Jerry Seinfeld

Stand-Up Comedian Jerry Seinfeld

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48 Faves

Born: April 29, 1954

Blue Meter: Clean

Member Ratings

  • Delivery: 32101
  • Material: 32101
  • Overall: 32101

Who's Funnier?

In match-ups against other comics:

71.31%

Won: 2680 | Lost: 1078

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Next Tour Date

Day & TimeClub/VenueTickets
November 29 8:00 PM

Borgata Events Center
Borgata Hotel Casino & Spa
One Borgata Way
Atlantic City, NJ

Buy Tickets Add to iCal

Videos

All video pulled from YouTube.

Jerry Seinfeld - Full Stand Up Comedy
Jerry Seinfeld - Full Stand Up Comedy Watch
Comedian (2002) -  Subtitulada en español
Comedian (2002) - Subtitulada en español Watch
Jerry Seinfeld: NEW Stand Up Comedy 2004-2013 Compilation
Jerry Seinfeld: NEW Stand Up Comedy 2004-2013 Compilation Watch

Works

Records

2001 Jerry Seinfeld on Comedy
1998 I'm Telling You For The Last Time

Specials (and other video)

2007 Jerry Seinfeld: The Comedian Award

Filmed at the 2005 Comedy Festival in Vegas

2002 Comedian

Documentary on Jerry Seinfeld

1998 Jerry Seinfeld Live on Broadway: I'm Telling You for the Last Time
1990 The Second Annual Aspen Comedy Festival

Host

1989 Seinfeld

Most episodes, particularly in the early years, are framed by stand-up.

1987 Jerry Seinfeld: Stand-Up Confidential
1986 Rodney Dangerfield: It's Not Easy Bein' Me
1981 The 6th Annual Young Comedians Special

Books (by and about)

1993 Seinlanguage

Jokes

Cremation has become the most popular form of burial in the United States… People used to want a big, thick granite stone, their names carved into with a chisel. “I was here dammit!” Cremation is like you’re...

Reviews

Ikeman's avatar Ikeman says:
Delivery: 14321
Material: 14321

He was just on Jimmy Fallon, and he sudked. The best best part was when Jimmy Fallon imitated him. Give it up Jerry your schtick sucks

Biography

Through the late 1980’s Jerry Seinfeld quietly became one of the most dependable of the new “suit and tie” young comics, a group that included David Brenner, Jay Leno and Garry Shandling. Thin, pleasant, slightly wall-eyed, the clean-cut Seinfeld favored family-oriented observational comedy. On Halloween: “You’re 7 years old and you’re working for candy!” On retirement: “My parents moved to Florida last year. They didn’t want to, but they’re 60, and that’s the law.” On lunch: “What animal is luncheon meat? It all happened so fast. We were in the woods. Joe and I caught it, it was wiggling .All we know is that it’s some kind of meat and you should eat it around noon!” One of his best known bits was about losing a sock in the dryer. He theorized that the sock wasn’t lost, but had escaped. He imagined it pressed up flat against the dryer drum and then sneaking away. The hipper young comics scoffed at all this, but Seinfeld had a big general audience laughing—and he was going to the bank.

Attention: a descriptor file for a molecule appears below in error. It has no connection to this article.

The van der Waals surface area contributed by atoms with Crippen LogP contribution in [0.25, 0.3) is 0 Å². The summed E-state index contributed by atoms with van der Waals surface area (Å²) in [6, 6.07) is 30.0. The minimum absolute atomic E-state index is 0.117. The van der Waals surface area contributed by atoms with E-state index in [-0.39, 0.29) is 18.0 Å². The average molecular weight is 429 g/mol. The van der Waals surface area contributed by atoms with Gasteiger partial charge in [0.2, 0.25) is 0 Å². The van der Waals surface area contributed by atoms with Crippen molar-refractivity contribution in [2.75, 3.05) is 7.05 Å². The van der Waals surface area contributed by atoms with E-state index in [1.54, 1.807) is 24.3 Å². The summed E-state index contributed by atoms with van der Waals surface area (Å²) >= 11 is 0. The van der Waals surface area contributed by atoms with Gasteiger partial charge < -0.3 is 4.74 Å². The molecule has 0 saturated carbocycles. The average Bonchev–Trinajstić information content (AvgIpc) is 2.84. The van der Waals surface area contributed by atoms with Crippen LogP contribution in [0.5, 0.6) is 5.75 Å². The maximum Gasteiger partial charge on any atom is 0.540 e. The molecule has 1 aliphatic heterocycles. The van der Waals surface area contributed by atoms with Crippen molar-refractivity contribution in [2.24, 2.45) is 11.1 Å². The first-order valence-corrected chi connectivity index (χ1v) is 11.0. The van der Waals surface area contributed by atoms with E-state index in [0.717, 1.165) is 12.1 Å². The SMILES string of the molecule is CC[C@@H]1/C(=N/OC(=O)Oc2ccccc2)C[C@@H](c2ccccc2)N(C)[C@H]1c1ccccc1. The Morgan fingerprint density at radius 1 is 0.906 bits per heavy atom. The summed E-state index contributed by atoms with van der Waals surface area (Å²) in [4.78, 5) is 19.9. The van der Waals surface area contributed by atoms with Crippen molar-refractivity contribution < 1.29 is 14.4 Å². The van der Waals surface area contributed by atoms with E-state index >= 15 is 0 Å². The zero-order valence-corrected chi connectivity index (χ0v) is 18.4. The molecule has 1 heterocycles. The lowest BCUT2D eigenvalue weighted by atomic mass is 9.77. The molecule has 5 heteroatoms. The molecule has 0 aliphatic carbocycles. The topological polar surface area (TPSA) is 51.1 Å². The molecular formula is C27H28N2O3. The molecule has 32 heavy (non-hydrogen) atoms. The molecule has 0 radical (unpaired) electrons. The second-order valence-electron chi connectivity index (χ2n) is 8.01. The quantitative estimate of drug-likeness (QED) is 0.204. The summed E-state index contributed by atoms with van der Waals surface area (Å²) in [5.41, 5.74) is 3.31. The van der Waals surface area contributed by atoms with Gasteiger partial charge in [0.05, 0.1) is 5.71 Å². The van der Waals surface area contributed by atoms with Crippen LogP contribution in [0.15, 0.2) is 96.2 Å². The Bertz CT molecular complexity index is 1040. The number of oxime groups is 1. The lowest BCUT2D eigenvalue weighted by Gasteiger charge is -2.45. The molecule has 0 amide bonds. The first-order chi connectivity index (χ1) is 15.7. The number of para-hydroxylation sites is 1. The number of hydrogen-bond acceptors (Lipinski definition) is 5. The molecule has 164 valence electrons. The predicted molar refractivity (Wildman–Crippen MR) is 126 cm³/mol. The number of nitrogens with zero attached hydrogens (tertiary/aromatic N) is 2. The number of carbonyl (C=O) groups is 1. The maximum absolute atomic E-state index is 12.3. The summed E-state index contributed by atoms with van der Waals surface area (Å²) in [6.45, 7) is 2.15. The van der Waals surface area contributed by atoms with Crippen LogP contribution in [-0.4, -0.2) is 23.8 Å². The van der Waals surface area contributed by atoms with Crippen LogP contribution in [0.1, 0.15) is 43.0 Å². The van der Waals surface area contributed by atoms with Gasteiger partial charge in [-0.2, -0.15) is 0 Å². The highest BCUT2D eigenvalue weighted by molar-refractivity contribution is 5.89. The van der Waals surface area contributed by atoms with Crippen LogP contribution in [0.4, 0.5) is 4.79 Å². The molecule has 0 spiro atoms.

“It’s not that I’m a prude,” said Jerry. “I’m a purist. I want to find true quality humor, that’s the quest, not to just get laughs…I just think my material should be funny on its own and not rely on the gratuitous laughs profanity gets.”

Born in Brooklyn, raised in Massapequa, Long Island (“an Indian name which means ‘by the mall”) Jerry recalled he wasn’t the class clown. Everybody was: “Everybody in school was always fooling around. After we graduated, they went off and got jobs. I kept fooling around.” He graduated from Queens College and in the late 70’s began performing in comedy clubs. While many contemporaries iwent “full tilt bozo” in free-form comedy, or challenged the censors with x-rated material, Seinfeld, growing up watching smooth family-oriented comics like Alan King and Jan Murray, realized the satisfaction, and big money, in playing resorts, casinos and the top nightclubs.

By 1981 he was appearing on “The Tonight Show” and later opening for Kenny Rogers, Andy Williams and Dionne Warwick. In 1987 he had his first HBO solo special. More talk show appearances followed, as well as a heavy touring schedule. In 1990 he hosted a comedy special on NBC and was rewarded with a critically praised sitcom as himself—a somewhat conservative looking single guy, middle-class but hip and humorous, trying to get along with dates, friends and family. As John J. O’Connor in The New York Times put it, “Mr. Seinfeld is definitely a nerd, a pleasant, good-looking young fellow who gives the impression that he might have a decent career as a stockbroker except for a compulsion to tell jokes.”

He remained “family entertainment,” offering up little moments of everyday truth: “You go to the store and buy Grape Nuts. No grapes, no nuts. What’s the story?” He continued asking his audience vital questions: “Has any turtle ever outlived a shaker of turtle food?” It was all inoffensive, but Seinfeld would not have been surprised to find someone objecting. After all, he once said, “Nothing in life is fun for the whole family.”